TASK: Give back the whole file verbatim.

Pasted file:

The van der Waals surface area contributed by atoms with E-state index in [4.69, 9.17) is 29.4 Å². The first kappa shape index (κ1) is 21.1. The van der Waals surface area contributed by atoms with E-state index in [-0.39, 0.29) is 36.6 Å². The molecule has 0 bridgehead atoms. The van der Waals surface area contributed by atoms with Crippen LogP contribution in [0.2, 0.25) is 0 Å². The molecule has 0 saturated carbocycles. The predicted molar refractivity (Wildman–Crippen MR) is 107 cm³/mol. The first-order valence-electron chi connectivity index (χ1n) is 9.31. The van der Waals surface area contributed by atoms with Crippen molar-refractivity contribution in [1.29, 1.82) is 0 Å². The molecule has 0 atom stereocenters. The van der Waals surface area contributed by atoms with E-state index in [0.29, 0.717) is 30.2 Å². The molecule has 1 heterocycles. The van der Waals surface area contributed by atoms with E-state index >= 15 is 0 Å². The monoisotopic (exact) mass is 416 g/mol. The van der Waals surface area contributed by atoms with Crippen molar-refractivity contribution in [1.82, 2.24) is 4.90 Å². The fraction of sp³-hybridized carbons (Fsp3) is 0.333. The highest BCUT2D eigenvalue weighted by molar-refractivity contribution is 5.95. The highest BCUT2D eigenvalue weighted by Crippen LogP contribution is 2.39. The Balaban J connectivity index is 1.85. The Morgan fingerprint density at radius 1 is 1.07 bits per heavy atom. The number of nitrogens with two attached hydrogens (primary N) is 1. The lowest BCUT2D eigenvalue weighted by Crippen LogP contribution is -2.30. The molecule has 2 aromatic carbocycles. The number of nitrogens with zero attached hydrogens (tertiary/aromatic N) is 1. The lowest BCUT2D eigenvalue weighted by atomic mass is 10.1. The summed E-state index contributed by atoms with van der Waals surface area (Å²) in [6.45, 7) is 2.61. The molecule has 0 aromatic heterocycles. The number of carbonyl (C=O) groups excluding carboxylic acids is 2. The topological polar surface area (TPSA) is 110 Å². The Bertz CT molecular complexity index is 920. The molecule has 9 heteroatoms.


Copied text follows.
The van der Waals surface area contributed by atoms with E-state index in [4.69, 9.17) is 29.4 Å². The first kappa shape index (κ1) is 21.1. The van der Waals surface area contributed by atoms with E-state index in [-0.39, 0.29) is 36.6 Å². The molecule has 0 bridgehead atoms. The van der Waals surface area contributed by atoms with Crippen LogP contribution in [0.2, 0.25) is 0 Å². The molecule has 0 saturated carbocycles. The predicted molar refractivity (Wildman–Crippen MR) is 107 cm³/mol. The first-order valence-electron chi connectivity index (χ1n) is 9.31. The van der Waals surface area contributed by atoms with Crippen molar-refractivity contribution in [1.29, 1.82) is 0 Å². The molecule has 0 atom stereocenters. The van der Waals surface area contributed by atoms with E-state index in [0.29, 0.717) is 30.2 Å². The molecule has 1 heterocycles. The van der Waals surface area contributed by atoms with E-state index >= 15 is 0 Å². The monoisotopic (exact) mass is 416 g/mol. The van der Waals surface area contributed by atoms with Crippen molar-refractivity contribution in [1.82, 2.24) is 4.90 Å². The fraction of sp³-hybridized carbons (Fsp3) is 0.333. The highest BCUT2D eigenvalue weighted by molar-refractivity contribution is 5.95. The highest BCUT2D eigenvalue weighted by Crippen LogP contribution is 2.39. The Balaban J connectivity index is 1.85. The Morgan fingerprint density at radius 1 is 1.07 bits per heavy atom. The number of nitrogens with two attached hydrogens (primary N) is 1. The lowest BCUT2D eigenvalue weighted by Crippen LogP contribution is -2.30. The molecule has 2 aromatic carbocycles. The number of nitrogens with zero attached hydrogens (tertiary/aromatic N) is 1. The lowest BCUT2D eigenvalue weighted by atomic mass is 10.1. The summed E-state index contributed by atoms with van der Waals surface area (Å²) in [6.45, 7) is 2.61. The molecule has 0 aromatic heterocycles. The number of carbonyl (C=O) groups excluding carboxylic acids is 2. The topological polar surface area (TPSA) is 110 Å². The Bertz CT molecular complexity index is 920. The molecule has 9 heteroatoms.